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Basic caring skills for people looking after someone with Parkinson's disease

 

 

"Together we feel happy and sad, we laugh and cry and get mad at each other"

 

  • §Few carers have any training for the role and most learn how best to help by ‘trial and error’. You should try to have realistic expectations of the amount of care that is required (now and in the future) and of what you can provide.

  • §The needs of people with Parkinson’s disease (PD) will tend to change over time and their abilities can also fluctuate from hour to hour. Consequently their care needs are not constant. You should try to encourage independence, offering support and help when required, but not taking over. Being a carer does not mean doing everything.

  • §Understanding the nature of PD, its treatment and the range of services available is necessary if you are to provide effective care. The more you understand, the easier it will be to work through day-to-day problems and to play an active rather than a passive role in management.

  • §Symptoms of PD are often made worse by stress and pressure. Try to be a calming influence and avoid pressuring them to speed up. Help them to have the time and space to accomplish tasks by themselves.


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  • §As ‘a partner in care’, you need to work closely and confidently alongside all the health and social care professionals involved so that the needs of the person you are looking after, as well as your own needs, are best met. The partnerships you form should help to maintain the independence and dignity of both of you.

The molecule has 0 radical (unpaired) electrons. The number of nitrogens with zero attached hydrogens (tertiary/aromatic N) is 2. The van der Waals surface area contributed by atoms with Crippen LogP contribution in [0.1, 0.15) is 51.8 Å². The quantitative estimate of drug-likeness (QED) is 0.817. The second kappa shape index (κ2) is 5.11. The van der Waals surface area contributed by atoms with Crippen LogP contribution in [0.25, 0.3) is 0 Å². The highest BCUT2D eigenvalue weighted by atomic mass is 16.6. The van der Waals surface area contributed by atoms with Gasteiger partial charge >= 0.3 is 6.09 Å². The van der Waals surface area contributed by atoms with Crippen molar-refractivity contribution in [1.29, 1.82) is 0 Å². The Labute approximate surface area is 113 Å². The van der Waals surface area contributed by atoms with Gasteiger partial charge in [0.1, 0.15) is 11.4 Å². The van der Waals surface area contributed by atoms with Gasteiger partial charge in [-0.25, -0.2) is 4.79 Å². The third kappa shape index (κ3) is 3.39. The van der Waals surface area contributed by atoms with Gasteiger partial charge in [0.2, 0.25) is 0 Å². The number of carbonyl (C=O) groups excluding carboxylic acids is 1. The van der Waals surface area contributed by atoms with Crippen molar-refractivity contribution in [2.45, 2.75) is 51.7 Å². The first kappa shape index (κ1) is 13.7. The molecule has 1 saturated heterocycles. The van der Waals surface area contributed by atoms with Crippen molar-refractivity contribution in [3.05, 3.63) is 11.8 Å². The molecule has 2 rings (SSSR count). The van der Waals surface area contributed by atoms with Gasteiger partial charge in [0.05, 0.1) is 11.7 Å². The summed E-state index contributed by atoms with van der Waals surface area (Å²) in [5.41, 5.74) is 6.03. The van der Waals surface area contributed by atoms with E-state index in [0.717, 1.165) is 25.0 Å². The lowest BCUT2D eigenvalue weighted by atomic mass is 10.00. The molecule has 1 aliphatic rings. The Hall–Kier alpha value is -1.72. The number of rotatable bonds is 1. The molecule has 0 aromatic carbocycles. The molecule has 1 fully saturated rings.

• §Knowing how to get the best from PD medication is essential. Ask the doctor, specialist nurse or pharmacist to explain this to you and check that the person you are caring for is taking their drugs as prescribed. Try and accompany the person with PD to medical appointments so that you can discuss concerns at first hand.

  • §Caring involves looking after psychological as well as physical needs. Try to ensure that family and friends maintain contact and keep memories alive through visits, photographs and letters. It is likely to be helpful and more enjoyable if you do things together.

  • §Always remember that everybody needs help at times and you should not be hesitant about asking for it. The best way to provide understanding, emotional support and physical help will depend on what you and the person you care for decide.

    FURTHER INFORMATION

    The Parkinson’s Disease Society (telephone 020 7931 8080; http://www.parkinsons.org.uk) and Carers UK (0808 8087777; http://www.carersonline.org.uk) can provide information and support to carers.

    Useful books include:

    Carer’s Handbook: A Practical Guide to looking after ill, disabled and elderly people, published in 1997 by Dorling Kindersley. ISBN 0 7513 0464 6.

    Useful websites include:

    CARE - Caregivers of people with Parkinson’s

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This site has been established for the dissemination of information. While every effort is made to ensure that information on this site is accurate and current we accept no liability for any omissions or inaccuracies that may have crept in. If in any doubt please contact your doctor for further advice.

Last Modified 13 August 2004
Maintained by Matthew Harris